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Ib Kofod Larsen

IB Koford Larsen Working On A Design


Born 1921, Denmark

Died 2003

Practised in Denmark

Studied at the Danish Royal Academy in Copenhagen

Acclaimed Abroad

Ib Kofod-Larsen’s journey to becoming a celebrated furniture designer followed a route similar to many other Danish designers.  He first trained as a cabinetmaker, and then completed his education as an architect from the Royal Danish Academy of Fine Arts.

Although he can certainly be considered a prominent figure in Danish Modernism alongside designers such as Kaare Klint, Hans J. Wegner, Børge Mogensen, Finn Juhl, and Nanna Ditzel, he did not receive as much recognition within Denmark as his contemporaries. It was abroad where he was truly celebrated and became a house-hold name.

Kofod-Larsen’s career was kickstarted in 1948 when he won the Holmegaard glass competition as well as an annual award from the Danish Cabinetmakers Guild. This attracted the attention of a local furniture manufacturer and he created some of his most beautiful and sought-after pieces during this time, cementing his reputation.

Inspired by Scandinavian Modernism, Kofod-Larsen’s pieces encompassed the basic principles of Danish mid-century design. He became known for distinctive designs that featured comfortable materials, simplistic lines, circular seats and pointed legs. His creations were sculptured, minimalistic and organic and he worked with rich leathers and teak and rosewood.

Perhaps three of his most famous pieces are the Elizabeth Chair, the Penguin Chair and the Seal Chair. The Elizabeth Chair is composed of a light teak frame and upholstered leather and was so named after the Queen purchased a pair on a 1958 visit to Denmark. It is now considered among the most rare and valuable to collectors of Kofod-Larsen’s work. The Penguin Chair (sometimes referred to as the Shell) is an airy and modern piece with a curved back – thousands of copies have been sold in various iterations since its 1953 design. The Salen Chair is recognized by its striking teak structure and leather-upholstery and is much sought-after on the vintage market.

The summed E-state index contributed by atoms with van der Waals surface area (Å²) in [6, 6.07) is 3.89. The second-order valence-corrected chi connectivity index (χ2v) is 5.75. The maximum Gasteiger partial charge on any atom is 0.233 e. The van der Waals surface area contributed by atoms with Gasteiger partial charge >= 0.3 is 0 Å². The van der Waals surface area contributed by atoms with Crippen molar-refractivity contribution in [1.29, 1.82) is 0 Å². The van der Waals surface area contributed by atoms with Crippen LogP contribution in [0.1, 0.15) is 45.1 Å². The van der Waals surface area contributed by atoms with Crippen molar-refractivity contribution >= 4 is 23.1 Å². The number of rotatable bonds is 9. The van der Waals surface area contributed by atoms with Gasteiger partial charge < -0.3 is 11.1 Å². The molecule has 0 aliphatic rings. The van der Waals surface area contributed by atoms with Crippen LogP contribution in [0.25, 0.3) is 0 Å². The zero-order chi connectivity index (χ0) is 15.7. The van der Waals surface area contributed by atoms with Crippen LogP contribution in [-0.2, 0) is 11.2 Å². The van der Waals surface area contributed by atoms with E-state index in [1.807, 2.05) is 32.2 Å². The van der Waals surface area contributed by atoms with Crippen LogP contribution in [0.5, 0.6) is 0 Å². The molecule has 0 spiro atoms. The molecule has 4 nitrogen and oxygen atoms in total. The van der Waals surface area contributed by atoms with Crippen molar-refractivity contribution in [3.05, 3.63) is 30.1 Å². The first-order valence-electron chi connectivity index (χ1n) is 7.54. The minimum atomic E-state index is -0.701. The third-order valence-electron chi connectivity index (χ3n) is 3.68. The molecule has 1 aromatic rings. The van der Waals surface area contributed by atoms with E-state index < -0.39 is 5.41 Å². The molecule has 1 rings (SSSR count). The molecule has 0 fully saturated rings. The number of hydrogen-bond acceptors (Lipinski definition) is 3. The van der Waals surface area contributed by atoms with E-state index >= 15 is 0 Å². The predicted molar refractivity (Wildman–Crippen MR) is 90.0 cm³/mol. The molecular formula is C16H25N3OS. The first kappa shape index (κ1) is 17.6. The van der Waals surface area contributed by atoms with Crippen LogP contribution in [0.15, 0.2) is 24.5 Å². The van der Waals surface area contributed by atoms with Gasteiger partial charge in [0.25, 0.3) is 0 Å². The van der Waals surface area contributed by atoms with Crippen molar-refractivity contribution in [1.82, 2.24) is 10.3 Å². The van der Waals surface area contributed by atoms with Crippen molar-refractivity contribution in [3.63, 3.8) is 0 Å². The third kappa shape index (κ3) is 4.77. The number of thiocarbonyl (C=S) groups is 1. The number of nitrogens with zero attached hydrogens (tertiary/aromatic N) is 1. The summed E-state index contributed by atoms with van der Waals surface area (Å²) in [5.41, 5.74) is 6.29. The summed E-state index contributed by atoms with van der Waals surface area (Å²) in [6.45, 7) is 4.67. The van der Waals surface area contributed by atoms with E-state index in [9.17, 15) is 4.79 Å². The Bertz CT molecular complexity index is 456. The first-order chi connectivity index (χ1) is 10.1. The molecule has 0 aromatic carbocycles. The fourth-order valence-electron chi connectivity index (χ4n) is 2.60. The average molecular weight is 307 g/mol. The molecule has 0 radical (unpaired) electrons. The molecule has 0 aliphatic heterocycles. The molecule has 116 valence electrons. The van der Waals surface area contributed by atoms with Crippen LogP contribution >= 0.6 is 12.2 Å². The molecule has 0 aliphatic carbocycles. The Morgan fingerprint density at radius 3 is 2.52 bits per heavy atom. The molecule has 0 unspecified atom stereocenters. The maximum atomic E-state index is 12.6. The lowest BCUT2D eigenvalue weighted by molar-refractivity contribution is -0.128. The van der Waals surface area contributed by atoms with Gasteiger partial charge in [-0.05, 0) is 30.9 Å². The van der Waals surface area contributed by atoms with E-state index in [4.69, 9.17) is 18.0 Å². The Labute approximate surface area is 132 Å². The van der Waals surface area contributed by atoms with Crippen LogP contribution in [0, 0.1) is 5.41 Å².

Today’s collectors believe he stands out from other Danish designers of the mid-century period because of his “talent for honouring the innate qualities of his chosen materials”.  He is known for working with the natural grains and patterns in the raw materials he used and making those elements the focus of his designs.

He was also considered experimental and was identified to work with developing heat-hardened polyester as part of the design of new furniture types. Like many other celebrated furniture designers, he was able to extend his talents by also designing radio and television cabinets, silver, glass, fabrics, textiles, curtains, wallpaper, and industrial designs.

Kofod-Larsen saw Scandinavian design as international phenomenon, rather than regional and it was his move overseas that won him greater recognition. The design worlds of Sweden, the United Kingdom and the United States were especially impressed with his creations – he became one of the best-selling Danish architects in the United States. He also collaborated with manufacturers in Germany and Japan and exhibited throughout Europe in the 1950’s and 1960’s.

Kofod-Larsen passion for making Scandinavian Modernism an international trend saw his human-centred designs with comfort being the focus, embraced worldwide. With affordability and accessibility at its heart and clean lines and natural materials celebrated, his designs epitomize the clean aesthetics of the mid-century.

Ib Kofod-Larsen passed away in 2003 and his designs continue to grow in popularity, becoming more frequently collected. His works are both vintage collectibles and available as reproductions.



  •  1950’s: Model 66 series
  • 1950s: Seal Chair
  • 1951: Knitting Chair
  • 1953: Penguin Chair
  • 1956: Elizabeth Chair

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